Meal solutions is a category that Pingo Doce does well in, given that it has four dedicated off-site kitchens. Partnering with Takeway.com is a smart way for Pingo Doce to maximise its in-store and external facilities, whilst also building on its foodie credentials. News that Takeaway.com is merging with Just Eat will serve this new venture well as the two companies combined will create one of the largest food delivery companies in the world.

Just Eat leads takeaway sector

The UK takeaway sector is growing. In Mintel Report Attitudes Towards Home Delivery and Takeaway – UK, February 2019, consumer research revealed that the vast majority (82%) of Brits say that they buy takeaways. What is even more interesting is that as many as one in five (22%) consumers say that they order a takeaway on a weekly basis, which is more than likely going to having an impact on consumer spending in supermarkets.

Looking at third party services, Just Eat is clearly the most favoured company with nearly nine in ten consumers saying that they use it for their takeaway meals. This is followed by Deliveroo and UberEats. Within the UK - its main market – the latest Q3 results showed that orders for the period increased by 8% to 33 million.

Figure 1: Third party ordering/delivery services used to buy takeaway services, November 2018
Base: Base: 561 internet users aged 16+ who buy takeaway/home delivery food through a third party ordering/delivery service

"Which of the following third party ordering/delivery services do you use to buy takeaway/home delivery food? Please select all that apply."

[graphic: image 1]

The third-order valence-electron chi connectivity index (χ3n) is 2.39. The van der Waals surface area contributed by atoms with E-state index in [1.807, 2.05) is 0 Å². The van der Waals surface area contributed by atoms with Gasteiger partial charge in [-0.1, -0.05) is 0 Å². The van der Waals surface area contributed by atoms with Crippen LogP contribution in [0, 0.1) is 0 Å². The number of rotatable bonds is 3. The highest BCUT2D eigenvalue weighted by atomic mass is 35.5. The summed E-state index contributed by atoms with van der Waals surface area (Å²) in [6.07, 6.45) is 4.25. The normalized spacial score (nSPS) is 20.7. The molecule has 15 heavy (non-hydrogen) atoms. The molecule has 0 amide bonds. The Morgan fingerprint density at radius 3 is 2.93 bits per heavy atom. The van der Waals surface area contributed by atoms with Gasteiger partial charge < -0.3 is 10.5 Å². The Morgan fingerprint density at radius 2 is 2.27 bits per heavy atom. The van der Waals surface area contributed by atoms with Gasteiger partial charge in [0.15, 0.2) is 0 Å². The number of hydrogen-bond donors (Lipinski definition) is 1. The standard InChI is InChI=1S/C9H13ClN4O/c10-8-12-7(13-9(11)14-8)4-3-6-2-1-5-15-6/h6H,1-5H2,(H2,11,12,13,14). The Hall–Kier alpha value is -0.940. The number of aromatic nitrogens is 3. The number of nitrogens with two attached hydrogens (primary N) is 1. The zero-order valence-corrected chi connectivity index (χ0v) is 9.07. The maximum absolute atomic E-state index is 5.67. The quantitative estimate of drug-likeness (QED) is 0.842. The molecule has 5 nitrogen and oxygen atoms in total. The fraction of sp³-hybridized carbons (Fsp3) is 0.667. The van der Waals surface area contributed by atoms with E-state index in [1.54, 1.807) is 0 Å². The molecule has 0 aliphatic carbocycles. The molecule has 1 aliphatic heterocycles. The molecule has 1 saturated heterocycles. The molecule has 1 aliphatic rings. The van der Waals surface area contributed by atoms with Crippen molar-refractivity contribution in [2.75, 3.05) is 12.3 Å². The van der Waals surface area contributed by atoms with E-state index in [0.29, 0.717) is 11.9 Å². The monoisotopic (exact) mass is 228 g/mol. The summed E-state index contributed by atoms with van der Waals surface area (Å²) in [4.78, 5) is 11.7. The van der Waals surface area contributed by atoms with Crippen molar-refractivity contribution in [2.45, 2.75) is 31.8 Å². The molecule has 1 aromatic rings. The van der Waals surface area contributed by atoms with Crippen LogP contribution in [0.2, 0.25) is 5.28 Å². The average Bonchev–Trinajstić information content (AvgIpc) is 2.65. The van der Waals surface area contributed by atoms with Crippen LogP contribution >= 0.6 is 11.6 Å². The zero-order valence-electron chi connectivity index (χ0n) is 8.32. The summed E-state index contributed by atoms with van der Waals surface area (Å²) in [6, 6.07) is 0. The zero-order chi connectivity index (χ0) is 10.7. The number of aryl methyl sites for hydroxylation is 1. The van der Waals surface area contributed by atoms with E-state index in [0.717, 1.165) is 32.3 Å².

Source: Lightspeed/Mintel

Consumers want more cuisines and favour loyalty schemes

Tapping into the takeaway sector further by using such popular and established delivery apps to extend reach and attract more shoppers is a key way in which the supermarket sector can disrupt and innovate to drive sales. According to Just Eat, it is seeing an increase in demand for more cuisines and meal occasions, something which supermarkets should consider if and when they expand further on the takeaway opportunity.

Mintel has identified that those buying takeaways are risk-averse and rely heavily on past experience when they’re ordering directly from restaurants, or online reviews when ordering from third party services. Supermarkets have an advantage when it comes to trust as shoppers already use them to buy food, be it ingredients for their own meal or ready-made meals. Looking at attitudes towards home delivery and takeaway, 61% say that ‘loyalty schemes would make me order from the same restaurants/takeaways more often’. In light of this, the supermarkets that have loyalty schemes could use this as a tool to engage more shoppers with a takeaway delivery service.

What it means

  • This is only the start of grocery partnerships with third-party delivery companies. We expect that more grocers such as Tesco and Morrisons will tap into this takeaway opportunity, and perhaps even Aldi and Lidl will go down this route to offer a grocery delivery service as Lidl has done in various other markets.

  • The combination of having a takeaway delivered at the same time as groceries from the same supermarket will meet the needs of many consumers, most likely the 37% of 16-34s who say they get a takeaway/home delivery at least once a week.

  • In the UK, whilst hot pizza is a quick win, it is one of the few counters, along with sushi and hot chicken, which lends itself well to takeaway. The current on-site cafe is unlikely to serve up a menu that is going to compete with existing restaurants on such delivery sites/apps so investment would be needed here.  

  • Supermarkets could use space in larger stores/hypermarkets to house kitchens either run by themselves or third parties to make fresh meals which could then be delivered to homes by a delivery company.

  • In the future, there might be potential to see supermarkets add hot food as an option from click and collect hubs.